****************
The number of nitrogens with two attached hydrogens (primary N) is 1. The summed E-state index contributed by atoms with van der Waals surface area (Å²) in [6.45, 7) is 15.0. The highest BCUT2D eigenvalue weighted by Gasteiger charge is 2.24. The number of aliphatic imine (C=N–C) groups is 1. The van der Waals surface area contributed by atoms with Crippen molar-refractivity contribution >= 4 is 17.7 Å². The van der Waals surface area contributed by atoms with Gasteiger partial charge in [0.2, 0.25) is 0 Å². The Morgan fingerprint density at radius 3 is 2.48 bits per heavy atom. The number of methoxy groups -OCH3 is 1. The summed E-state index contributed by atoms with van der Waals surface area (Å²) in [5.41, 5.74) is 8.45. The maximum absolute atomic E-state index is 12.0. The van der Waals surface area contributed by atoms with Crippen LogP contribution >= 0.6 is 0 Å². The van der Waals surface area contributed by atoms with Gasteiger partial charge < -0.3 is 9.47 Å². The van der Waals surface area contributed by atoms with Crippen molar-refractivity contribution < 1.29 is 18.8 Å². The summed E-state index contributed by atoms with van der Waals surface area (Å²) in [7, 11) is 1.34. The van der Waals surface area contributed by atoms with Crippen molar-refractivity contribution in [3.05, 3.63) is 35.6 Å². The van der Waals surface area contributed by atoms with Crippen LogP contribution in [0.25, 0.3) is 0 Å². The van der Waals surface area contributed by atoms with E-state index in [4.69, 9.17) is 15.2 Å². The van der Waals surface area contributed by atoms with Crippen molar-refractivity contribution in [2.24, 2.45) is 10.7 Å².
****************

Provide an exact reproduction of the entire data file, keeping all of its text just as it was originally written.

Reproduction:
The number of nitrogens with two attached hydrogens (primary N) is 1. The summed E-state index contributed by atoms with van der Waals surface area (Å²) in [6.45, 7) is 15.0. The highest BCUT2D eigenvalue weighted by Gasteiger charge is 2.24. The number of aliphatic imine (C=N–C) groups is 1. The van der Waals surface area contributed by atoms with Crippen molar-refractivity contribution >= 4 is 17.7 Å². The van der Waals surface area contributed by atoms with Gasteiger partial charge in [0.2, 0.25) is 0 Å². The Morgan fingerprint density at radius 3 is 2.48 bits per heavy atom. The number of methoxy groups -OCH3 is 1. The summed E-state index contributed by atoms with van der Waals surface area (Å²) in [5.41, 5.74) is 8.45. The maximum absolute atomic E-state index is 12.0. The van der Waals surface area contributed by atoms with Crippen LogP contribution >= 0.6 is 0 Å². The van der Waals surface area contributed by atoms with Gasteiger partial charge < -0.3 is 9.47 Å². The van der Waals surface area contributed by atoms with Crippen molar-refractivity contribution < 1.29 is 18.8 Å². The summed E-state index contributed by atoms with van der Waals surface area (Å²) in [7, 11) is 1.34. The van der Waals surface area contributed by atoms with Crippen molar-refractivity contribution in [3.05, 3.63) is 35.6 Å². The van der Waals surface area contributed by atoms with Crippen LogP contribution in [0.25, 0.3) is 0 Å². The van der Waals surface area contributed by atoms with E-state index in [4.69, 9.17) is 15.2 Å². The van der Waals surface area contributed by atoms with Crippen molar-refractivity contribution in [2.24, 2.45) is 10.7 Å².